But in Ethiopia, 1 out of 20 children die in their first month of life.  1 out of 10 dies before their first birthday.  1 out of 6 die before their fifth birthday.  (

In Russia, like many countries, once they are labeled an orphan, their chances at thriving are slim.  According to the Russia Ministry of Education, the typical orphan statistics are grim:
  • 60% of orphanage “graduates” are unemployed or not in school
  • 50% use drugs and abuse alcohol
  • 60% fall into prostitution to survive
  • 15% take their own lives

India has the largest population of child laborers under the age of 14 in the world.  There are conservatively 25 million orphans in India.  Many of these are caught up in the sex trade.  In 2009 it was estimated that 1.2 million of India’s children were involved in prostitution.  (,

Swaziland.  This small country in Africa has the highest rate of HIV/AIDS in the world, giving it the name, “Nation of Orphans”.  Generations of people in this country have been decimated by AIDS leaving many children orphaned and alone, without anyone to call mom or dad. 12% of the total population are considered to be orphans.  The average person in Swaziland only lives to be about 28 years old. (

These four countries represent just some of the statistics for orphans in the world.  Unlike the United States (even though I have seen the flaws and weaknesses in the United States own system), they don’t have a system set up to provide food, clothing, and education to their children.  Many of these countries want to take care of their orphaned children.  They want to provide them with all that the U.S. can provide for it’s orphans and neglected children, but unfortunately, more often than not, they lack the means or education to do so.  

Don’t the children of Ethiopia, Russia, India, and Swaziland deserve a home and family just as much as the orphaned child here in the United States?  Doesn’t every child in every country across the world deserve this?  Yes.  And little 5 year old, Melissa, living in a foster home in Kentucky, deserves a permanent loving family, just as much as 7 year old, Amara, living in an orphanage in Ethiopia, does.

I believe in adoption.  I believe in it whether you are adopting from the country you live in, or from a country far away from you.  I believe in my own adoption story, which reached it’s pinnacle when Christ adopted me, and took me in as His own, with every problem under the sun, called me “daughter”, and saved me from an eternity without Him.  Adoption saved my life.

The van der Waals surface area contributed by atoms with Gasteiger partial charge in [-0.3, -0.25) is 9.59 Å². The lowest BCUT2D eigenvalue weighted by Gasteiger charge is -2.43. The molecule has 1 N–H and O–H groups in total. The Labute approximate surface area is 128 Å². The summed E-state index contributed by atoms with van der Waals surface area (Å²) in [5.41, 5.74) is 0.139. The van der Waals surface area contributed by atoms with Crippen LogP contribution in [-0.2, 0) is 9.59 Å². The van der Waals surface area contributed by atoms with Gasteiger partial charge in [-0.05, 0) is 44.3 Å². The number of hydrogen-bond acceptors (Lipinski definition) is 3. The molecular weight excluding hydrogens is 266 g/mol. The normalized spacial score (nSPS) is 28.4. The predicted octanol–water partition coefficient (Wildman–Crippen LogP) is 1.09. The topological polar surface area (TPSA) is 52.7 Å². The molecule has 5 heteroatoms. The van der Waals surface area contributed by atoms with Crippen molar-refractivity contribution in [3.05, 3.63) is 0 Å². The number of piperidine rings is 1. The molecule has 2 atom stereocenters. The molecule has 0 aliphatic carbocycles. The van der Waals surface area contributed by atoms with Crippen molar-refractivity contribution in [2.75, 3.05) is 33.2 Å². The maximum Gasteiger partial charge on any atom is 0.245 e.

I.  Love.  Adoption. 

Every child is worth it.  Every life is worth it.  My little Alexander and Eliana are just as much “my own” as any child born in the United States would be.  A child being our own has nothing to do with a child’s birth country.  It doesn't even have to do with genetics.  It has everything to do with the immense love and bond God places in our hearts for our children.  It is the most amazing representation of what He has done for us as His children.   Thank you God, for allowing me to experience just part of the joy you experienced when I first called you Father.  I am in awe.  I am overwhelmed.  I am overjoyed that I get to call Alex & Elli, son and daughter, and that they truly are….my own.


  1. Nina...AWEsome post! I can't stand to hear the uneducated statements that are so hurtful. It breaks my heart. Most are well-intentioned, but some are not. (like the lady who suggested you might not love your kids as much if they were darker)

    I pray God gives you grace in responding to these people, or the ability to not respond to them or the wisdom to correct their understanding. I pray the same things for me too.

    Love you!

  2. Thanks, big brother! Grace and wisdom in responding to people is a whole other post. ;) It's so hard to have these things, but so important. Love you, Erik!

  3. Nina,
    This is a powerful post. You and Wes are running the race that God has set before you, not the race that is convenient or fits in with your plans. He will be with you through this all.
    One day in prayer I was overwhelmed by the magnitude of the work yet to be done. I told Him, 'Father the fields are white unto the harvest and I don't know where to begin.' He told me, 'Yes they are but not every field is yours to harvest.' So I go to the fields that He sends me and trust Him with the rest.
    I am always humbled by the tasks He places in our hands and how He orchestrates it all to a magnificent conclusion. And all for His glory. Bless you, Wes and your children.

  4. Thank you for this beautiful post! This is something we have struggled with since adopting our daughter from Nepal.


  5. Nina- Congrats to the court date. Sorry it seems so far away. I love this post. I to have recieved many negative comments from total strangers - 1 for adopting outside of the US and 2 for adopting two babies at the same time. Apartenly I am "greedy and unsympothetic to older children needing a hame"! My new response to them is this: Ethiopia is where the Lord told me MY children were at. It is not in my nature to go against what the Lord tells me I should do. For the most part that seems to end the conversation. For our family I am so grateful that our children were out of this country. Could you imagine living through that first year with the possibility of the birth parents coming back and wanting to take their child back. That would have killed us!

    I hope these next couple of months fly by for your family.

  6. Nina, the love of God in your hearts truly amaze me. I am both touched and inspired. Love from the Tan family.